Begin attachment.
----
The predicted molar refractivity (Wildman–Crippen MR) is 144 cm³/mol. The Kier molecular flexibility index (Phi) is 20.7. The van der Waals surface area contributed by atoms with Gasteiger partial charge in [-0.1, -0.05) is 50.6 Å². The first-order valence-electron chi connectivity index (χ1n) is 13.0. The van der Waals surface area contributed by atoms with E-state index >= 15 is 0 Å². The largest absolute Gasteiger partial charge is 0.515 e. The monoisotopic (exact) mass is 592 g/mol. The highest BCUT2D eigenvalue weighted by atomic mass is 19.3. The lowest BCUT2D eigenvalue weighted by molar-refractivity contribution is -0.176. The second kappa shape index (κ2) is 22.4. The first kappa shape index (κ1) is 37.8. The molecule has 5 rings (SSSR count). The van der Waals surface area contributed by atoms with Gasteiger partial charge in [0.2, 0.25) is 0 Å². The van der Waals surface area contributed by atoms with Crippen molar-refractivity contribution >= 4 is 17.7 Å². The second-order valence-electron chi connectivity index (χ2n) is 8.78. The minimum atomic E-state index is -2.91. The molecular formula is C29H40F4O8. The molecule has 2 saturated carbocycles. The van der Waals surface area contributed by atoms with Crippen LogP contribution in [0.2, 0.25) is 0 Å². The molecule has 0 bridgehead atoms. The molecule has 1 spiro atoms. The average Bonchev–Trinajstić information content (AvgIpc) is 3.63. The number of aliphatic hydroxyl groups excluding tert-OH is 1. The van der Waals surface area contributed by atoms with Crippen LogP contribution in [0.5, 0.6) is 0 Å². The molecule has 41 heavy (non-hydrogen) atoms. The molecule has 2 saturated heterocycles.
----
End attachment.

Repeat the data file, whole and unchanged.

The predicted molar refractivity (Wildman–Crippen MR) is 144 cm³/mol. The Kier molecular flexibility index (Phi) is 20.7. The van der Waals surface area contributed by atoms with Gasteiger partial charge in [-0.1, -0.05) is 50.6 Å². The first-order valence-electron chi connectivity index (χ1n) is 13.0. The van der Waals surface area contributed by atoms with E-state index >= 15 is 0 Å². The largest absolute Gasteiger partial charge is 0.515 e. The monoisotopic (exact) mass is 592 g/mol. The highest BCUT2D eigenvalue weighted by atomic mass is 19.3. The lowest BCUT2D eigenvalue weighted by molar-refractivity contribution is -0.176. The second kappa shape index (κ2) is 22.4. The first kappa shape index (κ1) is 37.8. The molecule has 5 rings (SSSR count). The van der Waals surface area contributed by atoms with Gasteiger partial charge in [0.2, 0.25) is 0 Å². The van der Waals surface area contributed by atoms with Crippen molar-refractivity contribution >= 4 is 17.7 Å². The second-order valence-electron chi connectivity index (χ2n) is 8.78. The minimum atomic E-state index is -2.91. The molecular formula is C29H40F4O8. The molecule has 2 saturated carbocycles. The van der Waals surface area contributed by atoms with Crippen LogP contribution in [0.2, 0.25) is 0 Å². The molecule has 0 bridgehead atoms. The molecule has 1 spiro atoms. The average Bonchev–Trinajstić information content (AvgIpc) is 3.63. The number of aliphatic hydroxyl groups excluding tert-OH is 1. The van der Waals surface area contributed by atoms with Crippen LogP contribution in [0.5, 0.6) is 0 Å². The molecule has 41 heavy (non-hydrogen) atoms. The molecule has 2 saturated heterocycles.